While a number of the endangered places Joseph Mitchell shone a spotlight on are still standing, there are no official public monuments to his work in the city. The author lived for most of his life in a modest apartment building on a quiet tree-lined street in Greenwich Village, surrounded by much nicer homes. No plaques are installed on his old block to commemorate his life. However, just a short walk away, a fitting memorial can be found. In the back room of McSorley's, the saloon immortalized by his 1940 piece "The Old House at Home," Mitchell's obituary hangs in the center of the wall, in a place of honor opposite Peter Cooper's old portrait. Even more fittingly, the daytime bartenders still provide a living connection to the author. "I met Joseph Mitchell," says one, with quiet pride. "He was a very kind gentleman." Mitchell's city may be in danger of fading away, but his spirit lives on.
Joseph Mitchell's home, according to "Man In Profile," was at 44 West 10th Street, between Fifth and Sixth avenues. The block is part of the protected Greenwich Village Historic District.
With a variety of architectural styles, it is considered by some to be "the most beautiful block in New York City," though Mitchell's home was in an undistinguished apartment building.
No plaques have been mounted here to honor Mitchell's presence, though further down the block, a marker has been placed outside the home of poet Emma Lazarus, author of "The New Colossus."
One of Mitchell's favorite haunts, the old Fulton Fish Market on South Street, was the setting of several of his longer pieces, including "Old Mr. Flood," which was first published serially in the 1940s.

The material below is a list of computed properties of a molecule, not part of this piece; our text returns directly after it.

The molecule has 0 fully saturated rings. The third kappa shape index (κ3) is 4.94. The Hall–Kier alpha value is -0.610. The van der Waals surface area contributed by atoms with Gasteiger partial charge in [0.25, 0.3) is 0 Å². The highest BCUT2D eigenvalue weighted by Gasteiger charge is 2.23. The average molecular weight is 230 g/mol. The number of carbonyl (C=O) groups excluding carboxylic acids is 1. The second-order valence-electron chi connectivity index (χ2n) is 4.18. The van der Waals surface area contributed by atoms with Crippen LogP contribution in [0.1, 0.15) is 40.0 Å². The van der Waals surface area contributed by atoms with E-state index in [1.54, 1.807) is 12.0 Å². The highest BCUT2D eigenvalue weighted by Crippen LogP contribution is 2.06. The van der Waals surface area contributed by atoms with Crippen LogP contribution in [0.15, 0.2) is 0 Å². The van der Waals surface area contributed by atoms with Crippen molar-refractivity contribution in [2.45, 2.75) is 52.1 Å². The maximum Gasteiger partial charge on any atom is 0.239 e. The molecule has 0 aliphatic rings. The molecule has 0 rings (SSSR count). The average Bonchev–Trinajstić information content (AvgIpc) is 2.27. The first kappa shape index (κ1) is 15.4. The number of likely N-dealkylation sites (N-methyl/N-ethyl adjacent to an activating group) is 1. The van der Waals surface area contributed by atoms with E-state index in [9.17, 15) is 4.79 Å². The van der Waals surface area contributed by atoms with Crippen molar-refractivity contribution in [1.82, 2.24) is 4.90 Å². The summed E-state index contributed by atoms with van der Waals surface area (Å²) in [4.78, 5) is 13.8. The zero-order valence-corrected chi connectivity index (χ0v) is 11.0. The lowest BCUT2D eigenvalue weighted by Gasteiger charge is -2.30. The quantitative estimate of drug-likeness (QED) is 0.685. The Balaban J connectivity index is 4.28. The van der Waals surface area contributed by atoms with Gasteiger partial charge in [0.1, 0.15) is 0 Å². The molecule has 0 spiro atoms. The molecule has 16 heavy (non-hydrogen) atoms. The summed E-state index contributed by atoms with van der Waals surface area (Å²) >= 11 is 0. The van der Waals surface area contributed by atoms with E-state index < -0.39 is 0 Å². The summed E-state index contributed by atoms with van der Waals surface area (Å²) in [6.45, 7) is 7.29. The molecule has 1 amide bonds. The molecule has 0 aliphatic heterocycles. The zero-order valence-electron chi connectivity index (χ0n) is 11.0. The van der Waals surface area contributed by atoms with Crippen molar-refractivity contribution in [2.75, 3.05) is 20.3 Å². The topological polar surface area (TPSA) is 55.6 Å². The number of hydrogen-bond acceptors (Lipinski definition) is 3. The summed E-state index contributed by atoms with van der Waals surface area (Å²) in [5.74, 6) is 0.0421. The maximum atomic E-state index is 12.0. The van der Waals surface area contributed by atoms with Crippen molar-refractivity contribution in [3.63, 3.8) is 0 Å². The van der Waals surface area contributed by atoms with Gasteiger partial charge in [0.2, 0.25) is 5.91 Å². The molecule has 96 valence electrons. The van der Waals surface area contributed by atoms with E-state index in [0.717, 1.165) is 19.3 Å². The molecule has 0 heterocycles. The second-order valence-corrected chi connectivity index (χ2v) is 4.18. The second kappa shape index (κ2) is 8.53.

The Manhattan market was closed down 10 years ago, and many of the vendors moved to a new space in the Bronx. Preservationists have been fighting to save the empty buildings ever since.
An old calendar still marks the day of the market's closing, in November 2005. The Howard Hughes Corporation hopes to demolish the non-landmarked part of the market complex to make way for a controversial 494-foot tower.
Howard Hughes is currently using Joseph Mitchell's words as part of an "exhibit" wrapped around the construction barrier alongside their Pier 17 redevelopment site. The exhibit supposedly honors the South Street Seaport's history, and also includes quotes from Jane Jacobs, Mitchell's West Village neighbor.
The historic district along South Street that Mitchell once explored remains intact, but it is in rough shape today, with homeless camps and abandoned buildings. Hurricane Sandy caused widespread damage here in 2012.
Sloppy Louie's restaurant, the setting of Mitchell's classic 1952 portrait "The Cave," has been replaced by a tourist bike rental shop, though the upper floors have been protected by the South Street Seaport Museum. Mitchell's piece was later retitled "Up In The Old Hotel."
All along the Bowery, another neighborhood extensively explored by Mitchell, remnants of the historic past remain. His portraits of Joe Gould, Mazie P. Gordon, and others explored this once-celebrated area.
The ongoing demolition of the Bowery's historic buildings will soon swallow up these structures,"three of the oldest buildings on the Bowery," according to Bowery Boogie. Soon, the Bowery may be just another part of Mitchell's city that has been erased.
Out in Sandy Ground, Staten Island, the old A.M.E. Zion Church Cemetery that was featured in Mitchell's 1956 piece "Mr. Hunter's Grave" is now a New York City Landmark.
"When things get too much for me," wrote Mitchell, "I put a wild-flower book and couple of sandwiches in my pockets and go down to the South Shore of Staten Island and wander around awhile in one of the old cemeteries down there."
Mr. Hunter's gravestone is still unfinished in the cemetery, and the farmlands and old homes that once surrounded it are long gone.
In nearby Prince's Bay, Staten Island, Mitchell chronicled the decline of New York's lobster, oyster, and clam fishing industries for his 1951 piece "The Bottom of the Harbor." The community retains its nautical roots today, though much diminished.
Down in Lemon Creek, where Mitchell once picked wild pears. The waterway is now a protected part of the Staten Island Bluebelt. "He gave us the poetry of the city and its uncelebrated people," said Jeremiah Moss, considering Mitchell's legacy. "Who's around today to do that?"
· Nathan Kensinger [Official]
· Joseph Mitchell coverage [Curbed]
· Camera Obscura archive [Curbed]